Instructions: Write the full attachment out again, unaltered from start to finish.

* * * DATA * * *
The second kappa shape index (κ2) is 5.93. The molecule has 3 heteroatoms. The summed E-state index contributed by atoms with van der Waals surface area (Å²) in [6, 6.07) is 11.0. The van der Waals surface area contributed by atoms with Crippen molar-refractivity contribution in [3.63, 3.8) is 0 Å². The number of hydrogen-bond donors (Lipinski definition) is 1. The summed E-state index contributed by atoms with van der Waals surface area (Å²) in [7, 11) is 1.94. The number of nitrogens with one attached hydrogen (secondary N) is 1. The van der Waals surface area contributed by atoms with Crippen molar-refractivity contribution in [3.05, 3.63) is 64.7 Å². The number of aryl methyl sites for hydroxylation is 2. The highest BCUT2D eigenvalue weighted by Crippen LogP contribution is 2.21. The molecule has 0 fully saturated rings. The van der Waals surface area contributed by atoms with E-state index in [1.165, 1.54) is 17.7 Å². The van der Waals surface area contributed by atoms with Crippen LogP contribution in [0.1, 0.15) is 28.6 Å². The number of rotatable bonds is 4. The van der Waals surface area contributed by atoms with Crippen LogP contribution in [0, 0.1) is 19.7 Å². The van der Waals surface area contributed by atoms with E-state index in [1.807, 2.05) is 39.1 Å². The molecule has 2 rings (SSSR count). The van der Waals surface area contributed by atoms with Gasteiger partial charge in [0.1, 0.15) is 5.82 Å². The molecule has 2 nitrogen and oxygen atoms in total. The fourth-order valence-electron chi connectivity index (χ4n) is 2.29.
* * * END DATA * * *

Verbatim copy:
The second kappa shape index (κ2) is 5.93. The molecule has 3 heteroatoms. The summed E-state index contributed by atoms with van der Waals surface area (Å²) in [6, 6.07) is 11.0. The van der Waals surface area contributed by atoms with Crippen molar-refractivity contribution in [3.63, 3.8) is 0 Å². The number of hydrogen-bond donors (Lipinski definition) is 1. The summed E-state index contributed by atoms with van der Waals surface area (Å²) in [7, 11) is 1.94. The number of nitrogens with one attached hydrogen (secondary N) is 1. The van der Waals surface area contributed by atoms with Crippen molar-refractivity contribution in [3.05, 3.63) is 64.7 Å². The number of aryl methyl sites for hydroxylation is 2. The highest BCUT2D eigenvalue weighted by Crippen LogP contribution is 2.21. The molecule has 0 fully saturated rings. The van der Waals surface area contributed by atoms with E-state index in [1.165, 1.54) is 17.7 Å². The van der Waals surface area contributed by atoms with Crippen LogP contribution in [0.1, 0.15) is 28.6 Å². The number of rotatable bonds is 4. The van der Waals surface area contributed by atoms with Crippen LogP contribution in [0, 0.1) is 19.7 Å². The van der Waals surface area contributed by atoms with E-state index in [1.807, 2.05) is 39.1 Å². The molecule has 2 rings (SSSR count). The van der Waals surface area contributed by atoms with Gasteiger partial charge in [0.1, 0.15) is 5.82 Å². The molecule has 2 nitrogen and oxygen atoms in total. The fourth-order valence-electron chi connectivity index (χ4n) is 2.29.